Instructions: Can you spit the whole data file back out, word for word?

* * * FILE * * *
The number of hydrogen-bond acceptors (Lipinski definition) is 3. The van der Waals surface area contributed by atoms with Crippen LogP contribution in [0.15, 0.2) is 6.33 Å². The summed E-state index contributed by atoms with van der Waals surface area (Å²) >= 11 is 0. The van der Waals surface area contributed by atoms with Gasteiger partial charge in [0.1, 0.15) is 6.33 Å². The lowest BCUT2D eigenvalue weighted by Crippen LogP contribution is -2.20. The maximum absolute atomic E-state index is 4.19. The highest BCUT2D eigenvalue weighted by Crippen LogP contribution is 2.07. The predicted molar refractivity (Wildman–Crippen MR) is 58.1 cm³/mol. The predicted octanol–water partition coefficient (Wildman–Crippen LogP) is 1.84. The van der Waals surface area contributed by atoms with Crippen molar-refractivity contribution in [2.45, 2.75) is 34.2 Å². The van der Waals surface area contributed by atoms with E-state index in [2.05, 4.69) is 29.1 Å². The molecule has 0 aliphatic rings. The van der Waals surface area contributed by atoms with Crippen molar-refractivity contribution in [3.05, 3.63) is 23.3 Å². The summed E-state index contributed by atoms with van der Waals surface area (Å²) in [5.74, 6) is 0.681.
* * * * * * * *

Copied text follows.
The number of hydrogen-bond acceptors (Lipinski definition) is 3. The van der Waals surface area contributed by atoms with Crippen LogP contribution in [0.15, 0.2) is 6.33 Å². The summed E-state index contributed by atoms with van der Waals surface area (Å²) >= 11 is 0. The van der Waals surface area contributed by atoms with Gasteiger partial charge in [0.1, 0.15) is 6.33 Å². The lowest BCUT2D eigenvalue weighted by Crippen LogP contribution is -2.20. The maximum absolute atomic E-state index is 4.19. The highest BCUT2D eigenvalue weighted by Crippen LogP contribution is 2.07. The predicted molar refractivity (Wildman–Crippen MR) is 58.1 cm³/mol. The predicted octanol–water partition coefficient (Wildman–Crippen LogP) is 1.84. The van der Waals surface area contributed by atoms with Crippen molar-refractivity contribution in [2.45, 2.75) is 34.2 Å². The van der Waals surface area contributed by atoms with E-state index in [2.05, 4.69) is 29.1 Å². The molecule has 0 aliphatic rings. The van der Waals surface area contributed by atoms with Crippen molar-refractivity contribution in [3.05, 3.63) is 23.3 Å². The summed E-state index contributed by atoms with van der Waals surface area (Å²) in [5.74, 6) is 0.681.